Predictably, the gas Neanderthals [maybe I should pull a GM and trademark this term ;-)] are claiming this video (above) showing a Tesla Model S leaving a Dodge Viper in the dust is a farce, that it’s a so-called case of “sandbagging”, meaning an allegedly incompotent driver of the gasoline powered Viper not doing the Viper justice.
And, I’m oh SOOO sure that the critics could FOR SURE do so much better than this driver because they’re way more “manly” than him, right? (Sorry, to me, it really does seem as if this is ultimately all about a misplaced and outdated macho notion in which the old “stickshift” car ends up taking a backseat to the “feminine”, one-gear EV, thereby offending some folks’ ridiculous and narrow sense of “manliness”).
Gas Neanderthals As you can see, I view this video very differently than the gas Neanderthals — most of whose oh-so-predictable comments I saw when Tesla embedded the video on its Facebook page.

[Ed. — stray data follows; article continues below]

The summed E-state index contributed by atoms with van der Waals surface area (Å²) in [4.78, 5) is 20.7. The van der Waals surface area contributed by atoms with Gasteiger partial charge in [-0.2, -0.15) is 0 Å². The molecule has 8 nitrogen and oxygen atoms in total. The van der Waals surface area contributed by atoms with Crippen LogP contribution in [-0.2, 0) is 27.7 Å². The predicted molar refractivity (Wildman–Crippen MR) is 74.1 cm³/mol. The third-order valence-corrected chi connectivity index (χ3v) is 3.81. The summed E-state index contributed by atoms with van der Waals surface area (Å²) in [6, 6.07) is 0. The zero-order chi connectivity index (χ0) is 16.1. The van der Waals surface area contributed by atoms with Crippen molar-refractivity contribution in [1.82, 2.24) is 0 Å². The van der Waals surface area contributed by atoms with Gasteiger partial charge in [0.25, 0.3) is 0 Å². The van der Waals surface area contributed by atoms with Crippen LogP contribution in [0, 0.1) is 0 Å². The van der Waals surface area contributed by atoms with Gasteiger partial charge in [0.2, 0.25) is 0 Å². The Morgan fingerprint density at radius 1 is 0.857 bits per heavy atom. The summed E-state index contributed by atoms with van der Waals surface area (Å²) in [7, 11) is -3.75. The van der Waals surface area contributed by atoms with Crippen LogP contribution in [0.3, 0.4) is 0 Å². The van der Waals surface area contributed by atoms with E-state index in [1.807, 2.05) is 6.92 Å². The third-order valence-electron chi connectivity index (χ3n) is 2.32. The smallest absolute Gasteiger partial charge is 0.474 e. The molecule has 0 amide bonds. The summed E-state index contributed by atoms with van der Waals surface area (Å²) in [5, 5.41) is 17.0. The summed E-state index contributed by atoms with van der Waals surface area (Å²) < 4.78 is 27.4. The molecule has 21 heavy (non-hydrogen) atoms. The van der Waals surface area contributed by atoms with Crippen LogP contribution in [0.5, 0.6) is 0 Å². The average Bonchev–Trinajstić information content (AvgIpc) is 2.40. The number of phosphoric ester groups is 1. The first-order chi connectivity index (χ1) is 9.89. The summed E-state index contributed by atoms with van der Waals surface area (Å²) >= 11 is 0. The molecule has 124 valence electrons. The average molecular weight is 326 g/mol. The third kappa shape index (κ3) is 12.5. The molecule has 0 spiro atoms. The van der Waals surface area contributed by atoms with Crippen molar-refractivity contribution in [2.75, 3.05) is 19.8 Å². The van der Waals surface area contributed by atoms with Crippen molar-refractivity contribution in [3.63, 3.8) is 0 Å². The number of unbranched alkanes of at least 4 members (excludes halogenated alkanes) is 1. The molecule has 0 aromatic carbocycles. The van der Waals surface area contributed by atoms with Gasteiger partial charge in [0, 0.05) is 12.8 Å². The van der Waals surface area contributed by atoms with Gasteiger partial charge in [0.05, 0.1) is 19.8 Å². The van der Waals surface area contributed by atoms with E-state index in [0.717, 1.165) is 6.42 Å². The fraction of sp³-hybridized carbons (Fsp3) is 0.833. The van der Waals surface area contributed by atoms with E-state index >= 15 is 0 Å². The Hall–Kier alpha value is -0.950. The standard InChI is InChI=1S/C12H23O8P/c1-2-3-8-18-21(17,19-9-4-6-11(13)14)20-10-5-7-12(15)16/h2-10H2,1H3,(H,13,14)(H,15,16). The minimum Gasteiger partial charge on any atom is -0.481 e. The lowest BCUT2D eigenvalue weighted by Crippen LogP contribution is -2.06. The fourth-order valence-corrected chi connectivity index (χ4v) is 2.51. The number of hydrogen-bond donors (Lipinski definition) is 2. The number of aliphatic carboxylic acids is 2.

To me — EV “pansy” that I am 😉 (BTW, I’ve been driving the same Acura Integrastickshift for 22 years, which, of course, clearly makes me very manly indeed 😉 — this video is hard evidence that the best EVs — and the Tesla Model S is one of these (okay it is the best EV out there) — are simply quicker than gasoline cars.
I know, even hard evidence — this coming from a web site called Drag Times that doesn’t seem particularly interested in faking an EV win — showing the superiorty of EVs isn’t enough to change the mind of a die-hard muscle car/musclehead group, which will never open up their minds to EVs.
But, thank God, this is a small subgroup of people. The more the rest of the world sees the Model S beat the competition, the more people will start throwing away the tired, old, untrue streotypes about EVs and begin to throw off the yoke of gasoline-powered motoring.
Eat our electric dust — ideally, solar-generated electric dust — indeed 😉
[To be fair, the Wikipedia page devoted to the SRT10 Viper claims a 0-60 mph time of 3.4 seconds for the most recent version of the car, almost a second faster than the Model S. But, if 90 percent of people cannot drive the Viper so that it actually hits this time, probably a fair assumption, and 90 percent of people can drive the Model S so that it hits 0-60 mph in 4.4 seconds, which car, is, practically speaking, a quicker car in the real world? And, of course, the Viper is a two-seat sports car, the Model S is a five to seven person performance sedan; add four more seats to the Viper, and see how quick it is then ;-)]